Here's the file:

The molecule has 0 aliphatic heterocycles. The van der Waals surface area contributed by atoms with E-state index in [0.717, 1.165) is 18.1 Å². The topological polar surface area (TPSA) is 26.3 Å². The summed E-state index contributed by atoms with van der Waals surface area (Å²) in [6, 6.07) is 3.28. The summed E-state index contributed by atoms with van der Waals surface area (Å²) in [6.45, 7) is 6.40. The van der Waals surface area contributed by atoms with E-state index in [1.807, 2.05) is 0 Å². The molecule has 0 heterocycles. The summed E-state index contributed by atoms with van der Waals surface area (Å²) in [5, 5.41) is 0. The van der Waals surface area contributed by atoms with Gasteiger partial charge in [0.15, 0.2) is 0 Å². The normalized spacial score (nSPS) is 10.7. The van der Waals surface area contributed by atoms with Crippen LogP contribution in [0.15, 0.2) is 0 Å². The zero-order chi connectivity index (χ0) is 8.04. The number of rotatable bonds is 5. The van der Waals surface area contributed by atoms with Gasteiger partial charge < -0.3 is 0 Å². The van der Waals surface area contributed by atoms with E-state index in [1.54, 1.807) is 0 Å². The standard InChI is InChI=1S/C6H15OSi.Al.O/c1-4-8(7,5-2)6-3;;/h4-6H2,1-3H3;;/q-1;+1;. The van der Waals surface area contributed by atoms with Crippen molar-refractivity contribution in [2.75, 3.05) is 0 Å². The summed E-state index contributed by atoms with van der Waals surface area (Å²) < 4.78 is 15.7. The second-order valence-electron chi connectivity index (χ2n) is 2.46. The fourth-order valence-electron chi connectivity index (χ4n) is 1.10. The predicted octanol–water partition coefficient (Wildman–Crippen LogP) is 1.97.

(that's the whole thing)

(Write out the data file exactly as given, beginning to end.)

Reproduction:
The molecule has 0 aliphatic heterocycles. The van der Waals surface area contributed by atoms with E-state index in [0.717, 1.165) is 18.1 Å². The topological polar surface area (TPSA) is 26.3 Å². The summed E-state index contributed by atoms with van der Waals surface area (Å²) in [6, 6.07) is 3.28. The summed E-state index contributed by atoms with van der Waals surface area (Å²) in [6.45, 7) is 6.40. The van der Waals surface area contributed by atoms with E-state index in [1.807, 2.05) is 0 Å². The molecule has 0 heterocycles. The summed E-state index contributed by atoms with van der Waals surface area (Å²) in [5, 5.41) is 0. The van der Waals surface area contributed by atoms with Gasteiger partial charge in [0.15, 0.2) is 0 Å². The normalized spacial score (nSPS) is 10.7. The van der Waals surface area contributed by atoms with Crippen LogP contribution in [0.15, 0.2) is 0 Å². The zero-order chi connectivity index (χ0) is 8.04. The number of rotatable bonds is 5. The van der Waals surface area contributed by atoms with Gasteiger partial charge < -0.3 is 0 Å². The van der Waals surface area contributed by atoms with E-state index in [1.54, 1.807) is 0 Å². The standard InChI is InChI=1S/C6H15OSi.Al.O/c1-4-8(7,5-2)6-3;;/h4-6H2,1-3H3;;/q-1;+1;. The van der Waals surface area contributed by atoms with Crippen molar-refractivity contribution in [2.75, 3.05) is 0 Å². The summed E-state index contributed by atoms with van der Waals surface area (Å²) < 4.78 is 15.7. The second-order valence-electron chi connectivity index (χ2n) is 2.46. The fourth-order valence-electron chi connectivity index (χ4n) is 1.10. The predicted octanol–water partition coefficient (Wildman–Crippen LogP) is 1.97.